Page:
Three Sisters Soup • Native American recipe! (2024)

Three Sisters Soup is a delicious harvest soup made with the nourishing trio of corn, squash, and beans. This authentic Native American soup is a family favorite!

Three Sisters Soup • Native American recipe! (1)

three sisters soup celebrates the fall harvest

The three sisters refers to the combination of corn, beans, and squash, as well as to a native American companion planting technique that paired the three crops together for better productivity, and sustainable land use. The three foods have been staples in the diets of many tribes (from the Iroquois in the North, the Chickasaw in the South, and the Hopi and Navajo Nations in the Southwest) over the centuries, and this soup is a celebration of that magical trio. The whole family will love this hearty healthy soup, and it provides a great story and learning op as well!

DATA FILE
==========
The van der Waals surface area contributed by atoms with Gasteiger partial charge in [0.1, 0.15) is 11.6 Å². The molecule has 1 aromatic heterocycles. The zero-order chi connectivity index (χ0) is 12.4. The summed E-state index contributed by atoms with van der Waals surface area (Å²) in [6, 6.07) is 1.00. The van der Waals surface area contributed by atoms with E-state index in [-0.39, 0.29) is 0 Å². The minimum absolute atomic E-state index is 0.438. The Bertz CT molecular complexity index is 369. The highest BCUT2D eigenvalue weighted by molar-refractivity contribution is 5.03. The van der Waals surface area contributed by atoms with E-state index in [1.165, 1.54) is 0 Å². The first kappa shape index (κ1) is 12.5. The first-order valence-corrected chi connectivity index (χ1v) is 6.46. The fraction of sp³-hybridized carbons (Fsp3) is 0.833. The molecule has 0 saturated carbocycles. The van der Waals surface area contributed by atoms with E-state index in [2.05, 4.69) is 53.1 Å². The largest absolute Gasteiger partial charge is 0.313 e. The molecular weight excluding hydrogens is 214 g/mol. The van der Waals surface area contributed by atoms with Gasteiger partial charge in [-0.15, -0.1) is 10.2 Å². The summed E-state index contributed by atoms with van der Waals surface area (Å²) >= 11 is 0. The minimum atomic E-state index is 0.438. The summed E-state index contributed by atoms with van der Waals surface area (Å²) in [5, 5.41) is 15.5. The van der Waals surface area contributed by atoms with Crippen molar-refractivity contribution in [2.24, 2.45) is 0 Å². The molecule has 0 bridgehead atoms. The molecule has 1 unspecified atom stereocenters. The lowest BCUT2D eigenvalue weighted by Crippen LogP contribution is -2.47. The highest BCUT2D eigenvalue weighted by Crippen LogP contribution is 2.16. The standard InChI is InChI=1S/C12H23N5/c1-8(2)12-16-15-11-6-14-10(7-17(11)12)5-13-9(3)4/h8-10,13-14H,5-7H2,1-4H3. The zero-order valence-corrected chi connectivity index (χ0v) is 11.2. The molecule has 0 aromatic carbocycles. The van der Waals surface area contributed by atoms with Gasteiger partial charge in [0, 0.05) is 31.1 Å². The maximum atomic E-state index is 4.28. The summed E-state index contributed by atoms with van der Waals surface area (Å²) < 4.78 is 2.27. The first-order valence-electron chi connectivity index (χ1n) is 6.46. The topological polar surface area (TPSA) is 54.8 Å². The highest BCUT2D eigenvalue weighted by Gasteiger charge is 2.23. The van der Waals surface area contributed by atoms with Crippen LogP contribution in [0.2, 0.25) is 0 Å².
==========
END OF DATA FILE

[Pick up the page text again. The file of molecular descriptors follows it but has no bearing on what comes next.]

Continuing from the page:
Three Sisters Soup • Native American recipe! (2)

meet the three sisters

These three crops not only support each other as they grow, they have been critically important foods to Native Americans, and are particularly nourishing. In three sisters soup corn, beans and squash are a complete nutritional package with carbohydrates from the corn, protein from the beans (they provide the missing amino acids in the corn) and essential vitamins and minerals from the squash.

  1. CORN ~ the tall corn provides support for the beans vines to grow on.
  2. BEANS ~ add nitrogen into the soil to fertilize the corn and squash. These can be fresh or dried beans.